Five Irish nationals and one Sonoma County, CA native were killed when a balcony they were standing on collapsed during a 21st birthday party at the Library Gardens apartment complex in Berkeley, CA, which sits adjacent to the UC Berkeley campus. Several others were taken to area hospitals with life threatening injuries. You can read the full story here, or watch television coverage of this tragedy¬†here.
The deceased were all current and former students, including five Irish nationals who were traveling and working in the Bay Area in various academic and work exchange programs. The reports of the deaths were major news in Ireland, due to the country’s relative ¬†small size and the tragedy of losing so many citizens in one tragic event.
Local authorities are beginning their investigation into the reasons behind the collapse, but already one expert has opined that dry rot of the balcony’s wooden support beams could have contributed to the collapse. Pictures and video of the broken wooden beams reviewed by the expert indicated a classic case of dry rot, which would have been the result of water intrusion into the building that subsequently rotted the wood supporting the balcony. According to public records, the apartment complex was built less than ten years ago and is one of the newer large housing complexes in Berkeley.
Events like these are tragic, but are entirely preventable, and they usually result from property developers and managers taking short cuts in the construction and maintenance of multi-family housing complexes and commercial buildings in order to save money. The Law Offices of Brian D. Witzer is uniquely qualified in the investigation of personal injury and wrongful death cases arising from construction defects and shoddy maintenance of residential and commercial property. The firm secured a record setting $25 million settlement in the middle of a trial involving construction defects in a beach home that caused toxic exposure to the family residing there, the result of the use of contaminated building materials in order to save money on construction costs. The firm also won a landmark $14 million verdict against Radisson Hotels for improperly constructed hotel windows that enabled a man to fall six floors, who remarkably survived, but sustained serious injuries including traumatic brain injury. You can learn more about these and other victories by our firm ¬†in the Video Library section of our website.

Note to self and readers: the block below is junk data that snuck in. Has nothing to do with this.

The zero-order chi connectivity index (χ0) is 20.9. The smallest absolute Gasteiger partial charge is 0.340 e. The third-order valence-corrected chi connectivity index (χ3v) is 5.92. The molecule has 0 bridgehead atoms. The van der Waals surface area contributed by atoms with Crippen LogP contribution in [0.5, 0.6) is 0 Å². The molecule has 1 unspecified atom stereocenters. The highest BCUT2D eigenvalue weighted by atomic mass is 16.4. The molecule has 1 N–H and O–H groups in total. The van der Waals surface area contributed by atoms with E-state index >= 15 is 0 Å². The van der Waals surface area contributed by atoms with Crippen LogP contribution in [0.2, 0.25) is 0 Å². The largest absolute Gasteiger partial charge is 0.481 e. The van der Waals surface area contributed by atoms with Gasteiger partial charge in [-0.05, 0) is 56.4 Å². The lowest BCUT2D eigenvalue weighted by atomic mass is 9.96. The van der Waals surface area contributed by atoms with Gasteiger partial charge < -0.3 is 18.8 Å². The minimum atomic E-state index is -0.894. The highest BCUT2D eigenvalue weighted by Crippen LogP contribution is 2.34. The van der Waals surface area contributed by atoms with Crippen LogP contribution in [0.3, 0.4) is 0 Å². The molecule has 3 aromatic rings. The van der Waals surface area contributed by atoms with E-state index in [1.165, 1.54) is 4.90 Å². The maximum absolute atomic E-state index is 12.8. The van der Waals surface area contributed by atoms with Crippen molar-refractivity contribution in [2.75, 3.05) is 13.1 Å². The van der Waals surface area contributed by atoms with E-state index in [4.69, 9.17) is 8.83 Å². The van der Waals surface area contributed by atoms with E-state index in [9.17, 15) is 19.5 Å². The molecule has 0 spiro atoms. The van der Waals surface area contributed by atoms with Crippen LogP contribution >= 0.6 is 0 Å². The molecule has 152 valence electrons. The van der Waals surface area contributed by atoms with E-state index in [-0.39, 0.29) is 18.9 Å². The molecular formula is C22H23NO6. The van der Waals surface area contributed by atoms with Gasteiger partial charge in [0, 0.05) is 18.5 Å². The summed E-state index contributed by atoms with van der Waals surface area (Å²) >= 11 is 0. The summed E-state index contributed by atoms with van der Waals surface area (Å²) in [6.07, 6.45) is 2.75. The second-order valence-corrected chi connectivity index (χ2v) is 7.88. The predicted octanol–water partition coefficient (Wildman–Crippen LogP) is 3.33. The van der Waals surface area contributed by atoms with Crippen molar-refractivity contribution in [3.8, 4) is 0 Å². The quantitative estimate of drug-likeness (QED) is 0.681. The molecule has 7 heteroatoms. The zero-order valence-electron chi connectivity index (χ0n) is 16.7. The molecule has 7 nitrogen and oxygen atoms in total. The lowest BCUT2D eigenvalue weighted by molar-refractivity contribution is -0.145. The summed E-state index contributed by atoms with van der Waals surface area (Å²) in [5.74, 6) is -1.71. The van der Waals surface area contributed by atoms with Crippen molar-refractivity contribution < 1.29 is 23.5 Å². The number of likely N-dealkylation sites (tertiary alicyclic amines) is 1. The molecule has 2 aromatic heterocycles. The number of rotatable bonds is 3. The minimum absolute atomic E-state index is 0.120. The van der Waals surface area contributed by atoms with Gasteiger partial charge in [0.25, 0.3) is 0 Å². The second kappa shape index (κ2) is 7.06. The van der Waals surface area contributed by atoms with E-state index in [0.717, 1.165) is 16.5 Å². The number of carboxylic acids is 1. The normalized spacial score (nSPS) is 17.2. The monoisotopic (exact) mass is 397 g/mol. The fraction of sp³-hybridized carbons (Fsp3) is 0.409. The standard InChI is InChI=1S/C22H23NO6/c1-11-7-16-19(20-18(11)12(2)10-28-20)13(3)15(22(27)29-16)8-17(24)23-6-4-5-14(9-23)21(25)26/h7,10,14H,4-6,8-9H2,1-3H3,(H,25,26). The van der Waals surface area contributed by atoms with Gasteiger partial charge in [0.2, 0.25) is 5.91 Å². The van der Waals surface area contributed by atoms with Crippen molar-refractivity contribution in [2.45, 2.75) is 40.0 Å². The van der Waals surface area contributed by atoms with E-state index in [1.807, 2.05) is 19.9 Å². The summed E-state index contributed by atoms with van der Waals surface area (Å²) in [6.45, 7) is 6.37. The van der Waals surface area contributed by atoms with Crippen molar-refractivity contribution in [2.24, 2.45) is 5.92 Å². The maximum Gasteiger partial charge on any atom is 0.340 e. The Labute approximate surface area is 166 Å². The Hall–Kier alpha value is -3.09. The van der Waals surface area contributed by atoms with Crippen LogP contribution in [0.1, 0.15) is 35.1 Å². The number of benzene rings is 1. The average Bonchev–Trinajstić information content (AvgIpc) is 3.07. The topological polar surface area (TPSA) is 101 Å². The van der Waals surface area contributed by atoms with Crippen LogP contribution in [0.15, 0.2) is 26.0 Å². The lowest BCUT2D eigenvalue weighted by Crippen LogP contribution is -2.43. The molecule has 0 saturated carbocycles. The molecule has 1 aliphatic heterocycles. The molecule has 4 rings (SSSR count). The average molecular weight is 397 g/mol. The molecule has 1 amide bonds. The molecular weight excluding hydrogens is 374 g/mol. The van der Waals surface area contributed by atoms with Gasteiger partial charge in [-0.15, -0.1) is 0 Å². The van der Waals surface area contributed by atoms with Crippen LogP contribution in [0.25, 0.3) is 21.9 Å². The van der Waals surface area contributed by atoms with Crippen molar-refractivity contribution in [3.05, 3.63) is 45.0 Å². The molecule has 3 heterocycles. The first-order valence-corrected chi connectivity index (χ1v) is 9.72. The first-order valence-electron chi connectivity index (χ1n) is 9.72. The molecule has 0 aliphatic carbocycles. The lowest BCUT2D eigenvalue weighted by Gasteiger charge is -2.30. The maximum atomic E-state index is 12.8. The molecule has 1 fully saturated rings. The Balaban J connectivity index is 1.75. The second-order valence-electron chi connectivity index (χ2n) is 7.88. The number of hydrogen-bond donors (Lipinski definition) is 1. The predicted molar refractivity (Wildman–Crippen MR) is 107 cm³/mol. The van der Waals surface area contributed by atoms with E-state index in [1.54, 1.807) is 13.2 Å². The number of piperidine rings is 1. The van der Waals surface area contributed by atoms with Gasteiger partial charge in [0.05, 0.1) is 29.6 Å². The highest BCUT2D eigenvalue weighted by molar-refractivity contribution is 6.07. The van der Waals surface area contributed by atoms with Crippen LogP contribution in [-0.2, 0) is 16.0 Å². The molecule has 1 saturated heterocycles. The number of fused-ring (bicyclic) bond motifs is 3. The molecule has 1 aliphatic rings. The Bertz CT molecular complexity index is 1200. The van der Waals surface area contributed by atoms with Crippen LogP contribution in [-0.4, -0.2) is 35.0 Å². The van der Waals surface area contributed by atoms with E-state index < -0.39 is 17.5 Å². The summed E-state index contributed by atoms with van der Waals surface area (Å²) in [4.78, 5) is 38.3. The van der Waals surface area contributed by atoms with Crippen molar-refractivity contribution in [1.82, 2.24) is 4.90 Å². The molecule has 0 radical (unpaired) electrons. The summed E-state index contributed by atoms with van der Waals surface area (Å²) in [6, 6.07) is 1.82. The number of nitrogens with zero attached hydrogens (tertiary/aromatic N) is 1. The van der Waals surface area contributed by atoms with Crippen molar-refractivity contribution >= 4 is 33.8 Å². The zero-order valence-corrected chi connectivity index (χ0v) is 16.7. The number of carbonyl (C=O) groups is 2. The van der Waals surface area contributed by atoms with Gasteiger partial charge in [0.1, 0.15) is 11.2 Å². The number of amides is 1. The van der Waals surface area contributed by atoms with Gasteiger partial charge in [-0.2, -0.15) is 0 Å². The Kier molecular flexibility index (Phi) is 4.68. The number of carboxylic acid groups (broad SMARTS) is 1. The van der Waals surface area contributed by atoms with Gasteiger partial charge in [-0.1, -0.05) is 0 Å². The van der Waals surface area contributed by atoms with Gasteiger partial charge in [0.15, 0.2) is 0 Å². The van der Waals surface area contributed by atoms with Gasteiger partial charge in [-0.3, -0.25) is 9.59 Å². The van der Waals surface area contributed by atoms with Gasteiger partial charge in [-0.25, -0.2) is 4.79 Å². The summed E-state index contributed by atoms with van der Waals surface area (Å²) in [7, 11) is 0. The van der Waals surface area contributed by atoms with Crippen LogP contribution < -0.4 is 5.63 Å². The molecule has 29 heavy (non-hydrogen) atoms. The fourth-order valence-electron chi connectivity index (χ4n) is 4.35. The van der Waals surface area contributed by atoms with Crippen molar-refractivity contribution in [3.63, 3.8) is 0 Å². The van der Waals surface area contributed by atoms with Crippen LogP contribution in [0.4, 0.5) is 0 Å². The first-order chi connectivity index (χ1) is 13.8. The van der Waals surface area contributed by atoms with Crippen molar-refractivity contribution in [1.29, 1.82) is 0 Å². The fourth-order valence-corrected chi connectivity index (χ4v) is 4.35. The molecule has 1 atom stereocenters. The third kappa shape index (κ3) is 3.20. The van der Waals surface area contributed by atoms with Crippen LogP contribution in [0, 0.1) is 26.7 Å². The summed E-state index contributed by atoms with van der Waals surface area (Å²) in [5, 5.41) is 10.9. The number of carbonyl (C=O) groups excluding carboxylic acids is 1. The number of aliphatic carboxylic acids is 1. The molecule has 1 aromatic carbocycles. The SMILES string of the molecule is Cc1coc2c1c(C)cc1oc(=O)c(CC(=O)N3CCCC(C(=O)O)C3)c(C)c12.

The trial attorneys at the Law Offices of Brian Witzer have not only the financial resources to see a case through to trial, but have an extensive networks of preeminent experts in the construction, medical, and engineering fields who routinely work with us on major construction defect cases. In addition to the scientific and legal expertise to get complex cases to trial, our legal team boasts nearly forty years of unparalleled trial experience, with firm founder Brian Witzer having tried nearly 150 cases to verdict.
If you or a loved one has been injured because of construction defects in residential or commercial property, contact the attorneys at the Law Offices of Brian D. Witzer for a free consultation regarding your legal rights.
On May 15, 2015, the U.S. Food and Drug Administration issued a warning that the diabetes drugs called sodium-glucose cotransporter-2 (SGLT2) inhibitors, which are sold under the trade names Invokana and Invokamet, can cause ketoacidosis, a serious condition in which the body produces high levels of blood acids called ketones that may require hospitalization. The condition can lead to diabetic coma and in some cases, death.
The FDA reviewed its drug adverse events database and found 20 cases of ketoacidosis associated with SGLT2 inhibitors like Invokana and Invokamet, which required hospitalization from March 2013 to June 2014. Based on these findings, the FDA issued the warning and has initiated an investigation into this serious safety risk with SGLT2 inhibitors. The agency cautions patients to pay close attention to early symptoms of ketoacidosis, such as difficulty breathing, nausea, vomiting, abdominal pain, confusion and unusual fatigue or sleepiness. Patients taking these drugs should consult their doctor immediately if they begin experiencing any of these symptoms.
If you or a loved one has diabetes and has suffered ketoacidosis or any other adverse reaction from a SGLT2 inhibitor like Invokana or Invokamet, contact the attorneys at the Law Offices of Brian D. Witzer for a free consultation regarding your legal rights against the manufacturer of these medications.